Andrew “Weev” Auernheimer, one of the hackers responsible for exploiting a security flaw in AT&T’s website to steal over 110,000 email addresses from iPad subscribers, has appealed the 41-month sentence that was handed to him back in March.
Auernheimer still maintains he did not violate any laws when he accessed AT&T’s servers, and notes that all of the information he obtained was already available to the public on the Internet.
The appeal reads:
The appeal contends that Auernheimer did not violate law by accessing AT&T servers. The company had linked the Integrated Circuit Card ID (ICC-ID), a serial number on the SIM card of an iPad with mobile connectivity, with the user’s email address.
When a user visited AT&T’s website, the email field would automatically be populated based on the ICC-ID, which was apparently intended to help users save time when logging in.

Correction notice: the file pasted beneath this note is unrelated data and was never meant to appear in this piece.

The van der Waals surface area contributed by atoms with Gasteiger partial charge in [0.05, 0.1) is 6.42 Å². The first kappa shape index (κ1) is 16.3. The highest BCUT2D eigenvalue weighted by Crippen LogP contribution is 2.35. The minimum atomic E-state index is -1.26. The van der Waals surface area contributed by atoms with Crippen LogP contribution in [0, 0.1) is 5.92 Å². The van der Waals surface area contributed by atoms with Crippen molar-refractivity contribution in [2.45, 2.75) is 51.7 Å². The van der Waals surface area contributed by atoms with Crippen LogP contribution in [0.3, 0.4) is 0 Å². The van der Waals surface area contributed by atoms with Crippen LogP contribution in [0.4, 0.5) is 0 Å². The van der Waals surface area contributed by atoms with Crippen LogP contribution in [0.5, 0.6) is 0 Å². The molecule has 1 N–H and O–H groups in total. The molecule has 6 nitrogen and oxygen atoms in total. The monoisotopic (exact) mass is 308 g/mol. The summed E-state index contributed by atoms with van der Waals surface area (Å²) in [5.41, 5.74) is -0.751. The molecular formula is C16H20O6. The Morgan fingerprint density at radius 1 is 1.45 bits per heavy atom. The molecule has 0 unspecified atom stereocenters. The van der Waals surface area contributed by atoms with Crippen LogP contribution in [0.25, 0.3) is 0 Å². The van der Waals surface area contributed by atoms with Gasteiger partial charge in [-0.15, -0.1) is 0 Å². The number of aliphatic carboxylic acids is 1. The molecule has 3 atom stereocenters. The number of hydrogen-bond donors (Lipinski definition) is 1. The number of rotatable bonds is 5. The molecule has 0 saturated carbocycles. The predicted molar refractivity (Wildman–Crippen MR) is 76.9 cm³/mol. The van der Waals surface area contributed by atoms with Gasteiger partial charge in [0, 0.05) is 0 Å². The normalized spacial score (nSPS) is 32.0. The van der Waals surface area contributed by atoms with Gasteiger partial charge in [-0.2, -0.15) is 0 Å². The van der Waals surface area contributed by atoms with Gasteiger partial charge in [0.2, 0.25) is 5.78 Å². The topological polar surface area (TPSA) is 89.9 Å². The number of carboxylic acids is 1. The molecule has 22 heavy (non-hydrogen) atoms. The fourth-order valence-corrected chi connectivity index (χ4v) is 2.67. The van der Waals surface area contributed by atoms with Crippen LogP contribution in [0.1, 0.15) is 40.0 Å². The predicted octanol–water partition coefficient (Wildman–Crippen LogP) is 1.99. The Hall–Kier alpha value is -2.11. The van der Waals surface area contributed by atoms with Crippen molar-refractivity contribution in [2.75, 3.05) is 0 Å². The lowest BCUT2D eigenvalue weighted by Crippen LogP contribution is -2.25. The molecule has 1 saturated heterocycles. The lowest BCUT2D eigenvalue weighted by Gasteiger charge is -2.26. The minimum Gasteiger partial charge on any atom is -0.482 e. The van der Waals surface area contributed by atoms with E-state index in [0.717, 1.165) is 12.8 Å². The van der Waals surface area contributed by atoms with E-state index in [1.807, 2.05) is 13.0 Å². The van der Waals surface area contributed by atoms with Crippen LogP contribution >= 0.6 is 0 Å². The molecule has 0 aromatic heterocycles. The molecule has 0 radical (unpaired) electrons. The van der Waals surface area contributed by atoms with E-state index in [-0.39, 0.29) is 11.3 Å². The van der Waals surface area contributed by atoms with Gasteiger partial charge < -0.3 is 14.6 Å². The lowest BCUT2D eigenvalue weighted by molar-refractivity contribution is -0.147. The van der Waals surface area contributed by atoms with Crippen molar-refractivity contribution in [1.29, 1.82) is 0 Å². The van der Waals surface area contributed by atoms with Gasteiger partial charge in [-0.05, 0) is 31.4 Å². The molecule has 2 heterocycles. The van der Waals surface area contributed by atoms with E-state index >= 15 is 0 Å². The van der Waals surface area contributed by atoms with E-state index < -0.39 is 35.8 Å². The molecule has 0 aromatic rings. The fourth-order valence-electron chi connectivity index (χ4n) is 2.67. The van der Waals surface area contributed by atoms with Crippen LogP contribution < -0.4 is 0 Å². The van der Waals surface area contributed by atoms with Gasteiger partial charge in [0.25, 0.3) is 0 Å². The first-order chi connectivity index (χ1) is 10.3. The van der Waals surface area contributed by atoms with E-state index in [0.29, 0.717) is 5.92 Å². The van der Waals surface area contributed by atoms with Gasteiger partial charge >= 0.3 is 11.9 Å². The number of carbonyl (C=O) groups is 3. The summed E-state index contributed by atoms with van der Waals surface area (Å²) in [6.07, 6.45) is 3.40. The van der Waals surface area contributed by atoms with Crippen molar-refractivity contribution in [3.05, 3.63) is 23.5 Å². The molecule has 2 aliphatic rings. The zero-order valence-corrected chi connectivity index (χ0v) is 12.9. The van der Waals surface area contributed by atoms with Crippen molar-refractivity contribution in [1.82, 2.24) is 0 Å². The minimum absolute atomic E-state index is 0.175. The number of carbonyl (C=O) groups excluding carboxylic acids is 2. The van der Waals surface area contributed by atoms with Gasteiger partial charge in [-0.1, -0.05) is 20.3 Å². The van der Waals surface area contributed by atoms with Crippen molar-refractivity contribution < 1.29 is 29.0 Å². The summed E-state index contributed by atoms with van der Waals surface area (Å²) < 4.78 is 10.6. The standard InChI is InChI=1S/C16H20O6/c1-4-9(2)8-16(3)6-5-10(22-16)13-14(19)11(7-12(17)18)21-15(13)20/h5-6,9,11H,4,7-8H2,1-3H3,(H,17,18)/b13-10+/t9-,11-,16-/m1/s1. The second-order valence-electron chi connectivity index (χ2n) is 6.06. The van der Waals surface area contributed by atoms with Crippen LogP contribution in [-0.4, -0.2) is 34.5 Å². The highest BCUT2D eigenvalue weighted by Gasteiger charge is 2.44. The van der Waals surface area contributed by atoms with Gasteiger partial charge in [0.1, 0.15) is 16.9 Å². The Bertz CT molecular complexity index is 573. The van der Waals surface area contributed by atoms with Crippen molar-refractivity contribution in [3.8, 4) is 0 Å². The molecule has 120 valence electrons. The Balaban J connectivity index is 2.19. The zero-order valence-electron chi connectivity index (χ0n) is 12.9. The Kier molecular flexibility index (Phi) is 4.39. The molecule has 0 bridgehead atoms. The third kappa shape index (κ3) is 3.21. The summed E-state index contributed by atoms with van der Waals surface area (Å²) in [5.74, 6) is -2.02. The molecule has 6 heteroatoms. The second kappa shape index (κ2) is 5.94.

But Auernheimer’s friend, Daniel Spitler, discovered that changing the ICC-IDs by a single digit would return a new user’s email address. Then the two men developed an application called the “iPad 3G Account Slurper” to pull the names and email addresses en masse.
Since the data was freely available on the internet, Auernheimer’s actions did not constitute theft, the appeal contends.
Auernheimer was found guilty back in November, and he was handed his conviction earlier this year. His friend, Daniel Spitler, who was responsible for the software behind the hack, pleaded guilty in June 2012 and received a 12-18 month sentence.
Between them, Auernheimer and Spitler obtained over 114,000 email addresses from AT&T, including those of many high-profile subscribers, including Chicago Mayor Rahm Emmanuel. The pair exacerbated the whole affair when they passed on the email addresses so that they could be published on the Internet.